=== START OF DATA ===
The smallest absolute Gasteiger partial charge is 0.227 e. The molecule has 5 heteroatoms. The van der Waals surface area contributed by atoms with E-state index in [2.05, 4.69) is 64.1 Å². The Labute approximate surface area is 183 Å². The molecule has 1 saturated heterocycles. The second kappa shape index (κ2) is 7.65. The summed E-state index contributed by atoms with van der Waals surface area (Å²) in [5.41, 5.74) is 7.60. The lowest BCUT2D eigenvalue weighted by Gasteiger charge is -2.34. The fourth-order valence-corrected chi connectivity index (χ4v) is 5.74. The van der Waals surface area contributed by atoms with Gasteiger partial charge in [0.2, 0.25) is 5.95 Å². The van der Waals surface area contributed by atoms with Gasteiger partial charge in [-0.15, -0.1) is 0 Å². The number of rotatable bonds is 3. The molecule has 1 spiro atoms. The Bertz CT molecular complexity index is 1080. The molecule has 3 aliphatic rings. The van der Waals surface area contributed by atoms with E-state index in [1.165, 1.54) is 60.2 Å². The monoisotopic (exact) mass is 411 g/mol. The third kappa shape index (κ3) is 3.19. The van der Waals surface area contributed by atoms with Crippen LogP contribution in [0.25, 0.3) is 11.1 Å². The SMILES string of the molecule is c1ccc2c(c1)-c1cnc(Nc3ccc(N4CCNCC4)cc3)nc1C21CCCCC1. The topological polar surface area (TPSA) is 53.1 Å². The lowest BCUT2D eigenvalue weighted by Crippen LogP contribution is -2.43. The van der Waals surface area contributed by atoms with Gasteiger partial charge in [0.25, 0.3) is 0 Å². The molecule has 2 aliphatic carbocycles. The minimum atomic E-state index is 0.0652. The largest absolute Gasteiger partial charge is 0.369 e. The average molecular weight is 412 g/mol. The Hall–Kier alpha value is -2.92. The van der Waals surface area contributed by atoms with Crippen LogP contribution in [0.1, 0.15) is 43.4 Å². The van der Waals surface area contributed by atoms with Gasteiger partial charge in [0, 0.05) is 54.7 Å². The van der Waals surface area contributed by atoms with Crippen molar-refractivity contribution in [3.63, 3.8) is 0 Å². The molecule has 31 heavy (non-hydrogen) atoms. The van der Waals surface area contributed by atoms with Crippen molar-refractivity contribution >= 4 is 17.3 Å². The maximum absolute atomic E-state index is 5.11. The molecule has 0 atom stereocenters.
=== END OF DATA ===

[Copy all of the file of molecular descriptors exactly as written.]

The smallest absolute Gasteiger partial charge is 0.227 e. The molecule has 5 heteroatoms. The van der Waals surface area contributed by atoms with E-state index in [2.05, 4.69) is 64.1 Å². The Labute approximate surface area is 183 Å². The molecule has 1 saturated heterocycles. The second kappa shape index (κ2) is 7.65. The summed E-state index contributed by atoms with van der Waals surface area (Å²) in [5.41, 5.74) is 7.60. The lowest BCUT2D eigenvalue weighted by Gasteiger charge is -2.34. The fourth-order valence-corrected chi connectivity index (χ4v) is 5.74. The van der Waals surface area contributed by atoms with Gasteiger partial charge in [0.2, 0.25) is 5.95 Å². The van der Waals surface area contributed by atoms with Gasteiger partial charge in [-0.15, -0.1) is 0 Å². The number of rotatable bonds is 3. The molecule has 1 spiro atoms. The Bertz CT molecular complexity index is 1080. The molecule has 3 aliphatic rings. The van der Waals surface area contributed by atoms with E-state index in [1.165, 1.54) is 60.2 Å². The monoisotopic (exact) mass is 411 g/mol. The third kappa shape index (κ3) is 3.19. The van der Waals surface area contributed by atoms with Crippen LogP contribution in [0.25, 0.3) is 11.1 Å². The SMILES string of the molecule is c1ccc2c(c1)-c1cnc(Nc3ccc(N4CCNCC4)cc3)nc1C21CCCCC1. The topological polar surface area (TPSA) is 53.1 Å². The lowest BCUT2D eigenvalue weighted by Crippen LogP contribution is -2.43. The van der Waals surface area contributed by atoms with Gasteiger partial charge in [0.25, 0.3) is 0 Å². The molecule has 2 aliphatic carbocycles. The minimum atomic E-state index is 0.0652. The largest absolute Gasteiger partial charge is 0.369 e. The average molecular weight is 412 g/mol. The Hall–Kier alpha value is -2.92. The van der Waals surface area contributed by atoms with Crippen LogP contribution in [0.1, 0.15) is 43.4 Å². The van der Waals surface area contributed by atoms with Gasteiger partial charge in [0, 0.05) is 54.7 Å². The van der Waals surface area contributed by atoms with Crippen molar-refractivity contribution in [3.63, 3.8) is 0 Å². The molecule has 31 heavy (non-hydrogen) atoms. The van der Waals surface area contributed by atoms with Crippen molar-refractivity contribution >= 4 is 17.3 Å². The maximum absolute atomic E-state index is 5.11. The molecule has 0 atom stereocenters.